Producers to defend grazing sector at UN food summit

Consumers need to know that raising livestock is compatible with the goals of conservation organizations like the Nature Conservancy of Canada, said Tom Lynch-Staunton, Alberta region vice-president of the NCC. It also complements cultivated crop production by using crop residue and providing nutrients. | File photo

Canadian producers and conservationists want to reinforce to the world that grazing livestock is a sustainable part of the food system and the environment.

The United Nations is planning the first Food Systems Summit in 25 years later this fall.

Dialogues to prepare for the summit are going on around the world and the Canadian Cattlemen’s Association and Nature Conservancy of Canada recently hosted a series of their own in advance of formulating a formal submission.

Lauren Martin, CCA’s government and food industry relations manager, said the current pressure on the meat industry demanded a response.

“CCA wanted to get involved … because one of the policy outcomes that we hear (is) being recommended (is) to reduce the consumption of red meat, particularly in developed countries,” she said. “Obviously we find that problematic but we also strongly believe it’s the wrong outcome for people and the planet.”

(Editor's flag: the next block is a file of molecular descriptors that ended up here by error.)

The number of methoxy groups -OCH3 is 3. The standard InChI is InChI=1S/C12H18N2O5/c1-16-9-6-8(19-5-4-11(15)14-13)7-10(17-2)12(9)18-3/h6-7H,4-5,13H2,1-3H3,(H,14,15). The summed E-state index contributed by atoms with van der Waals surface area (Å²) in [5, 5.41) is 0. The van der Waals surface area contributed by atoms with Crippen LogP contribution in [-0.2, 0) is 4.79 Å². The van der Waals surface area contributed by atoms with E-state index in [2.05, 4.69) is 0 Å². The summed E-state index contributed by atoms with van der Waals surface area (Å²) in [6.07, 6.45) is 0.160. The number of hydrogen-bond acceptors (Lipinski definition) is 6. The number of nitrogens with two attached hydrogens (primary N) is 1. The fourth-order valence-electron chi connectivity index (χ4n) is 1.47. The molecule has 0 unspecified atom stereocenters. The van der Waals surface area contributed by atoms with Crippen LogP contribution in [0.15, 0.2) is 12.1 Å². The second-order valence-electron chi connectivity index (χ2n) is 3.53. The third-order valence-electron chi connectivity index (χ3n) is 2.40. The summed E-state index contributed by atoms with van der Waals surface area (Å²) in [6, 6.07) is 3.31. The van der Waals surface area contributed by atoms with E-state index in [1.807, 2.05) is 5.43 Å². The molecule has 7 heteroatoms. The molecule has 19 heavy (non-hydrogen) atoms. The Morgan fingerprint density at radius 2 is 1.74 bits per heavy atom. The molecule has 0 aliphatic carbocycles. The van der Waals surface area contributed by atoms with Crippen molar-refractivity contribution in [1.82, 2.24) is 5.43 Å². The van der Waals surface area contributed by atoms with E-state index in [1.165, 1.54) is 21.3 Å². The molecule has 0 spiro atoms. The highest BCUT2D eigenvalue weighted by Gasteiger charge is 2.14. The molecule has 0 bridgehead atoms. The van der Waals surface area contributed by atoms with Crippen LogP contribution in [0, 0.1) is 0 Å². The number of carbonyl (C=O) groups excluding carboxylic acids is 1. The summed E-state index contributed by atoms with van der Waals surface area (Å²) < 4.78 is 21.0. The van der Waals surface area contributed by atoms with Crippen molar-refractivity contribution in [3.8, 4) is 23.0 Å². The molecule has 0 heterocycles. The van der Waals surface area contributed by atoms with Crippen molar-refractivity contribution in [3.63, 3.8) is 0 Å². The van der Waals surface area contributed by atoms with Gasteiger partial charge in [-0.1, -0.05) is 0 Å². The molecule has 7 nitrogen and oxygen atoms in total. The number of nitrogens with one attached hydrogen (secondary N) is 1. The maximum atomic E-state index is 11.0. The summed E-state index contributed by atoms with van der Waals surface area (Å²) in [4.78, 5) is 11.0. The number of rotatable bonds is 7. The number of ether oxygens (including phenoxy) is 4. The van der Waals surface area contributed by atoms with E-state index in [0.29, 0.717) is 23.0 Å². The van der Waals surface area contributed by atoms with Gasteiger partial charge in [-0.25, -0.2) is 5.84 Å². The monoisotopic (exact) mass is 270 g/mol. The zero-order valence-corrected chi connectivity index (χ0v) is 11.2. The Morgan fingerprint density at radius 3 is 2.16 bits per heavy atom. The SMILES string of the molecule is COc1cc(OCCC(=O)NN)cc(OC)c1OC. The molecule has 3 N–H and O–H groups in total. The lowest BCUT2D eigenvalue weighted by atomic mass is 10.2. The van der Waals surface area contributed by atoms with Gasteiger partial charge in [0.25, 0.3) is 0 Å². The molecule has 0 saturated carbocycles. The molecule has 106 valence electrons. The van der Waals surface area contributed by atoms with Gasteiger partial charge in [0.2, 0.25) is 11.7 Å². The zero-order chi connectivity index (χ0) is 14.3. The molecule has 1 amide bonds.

She said the global policy conversation is centred on the notion that the food system must be improved. While improving sustainability and decreasing food insecurity are good goals, Martin said the contribution of grazing livestock can’t be forgotten in this large discussion.

The CCA/NCC dialogues included more than 100 stakeholders ranging from other grazing sectors such as bison and sheep, to academia to government.

Tom Lynch-Staunton, Alberta region vice-president of NCC, said there are many negative perceptions about raising beef, in particular, when it comes to discussions of losing grassland.

“There is room for livestock in a global food system,” he said. “But it’s about understanding the right balance of having livestock, vegetables, grains, etc. intermixed within that food system and then working on it all together to find the most efficient or optimal land use with whichever food you’re trying to produce.

“On the Canadian Prairies, raising livestock is probably the best agricultural use of that land.”

Consumers need to know that raising livestock is compatible with the goals of conservation organizations like NCC, said Lynch-Staunton. It also complements cultivated crop production by using crop residue and providing nutrients.

The message to the UN will be similar.

During one of the dialogues, an Ontario farmer who has an orchard told of how raising sheep to eat the grass growing under the trees provided fertilizer and eliminated the need for herbicide.

“I think those types of integrated systems are an opportunity for systems around the world to take advantage of,” he said.

Each country is holding dialogues but Martin said the conversation is going to become so large and the viewpoints so many that “we chose to make our own and brand our own and then shout our own from the rooftops wherever we can.”

She said the intention is not to vilify plant protein but rather to highlight meat protein’s role in a nutritious diet and food security by showing the world how collaboration works.

“There is no one-size-fits-all to fixing the food system and in order to feed a healthy planet, in order to be food secure, we need all sorts of systems to do better,” she said.

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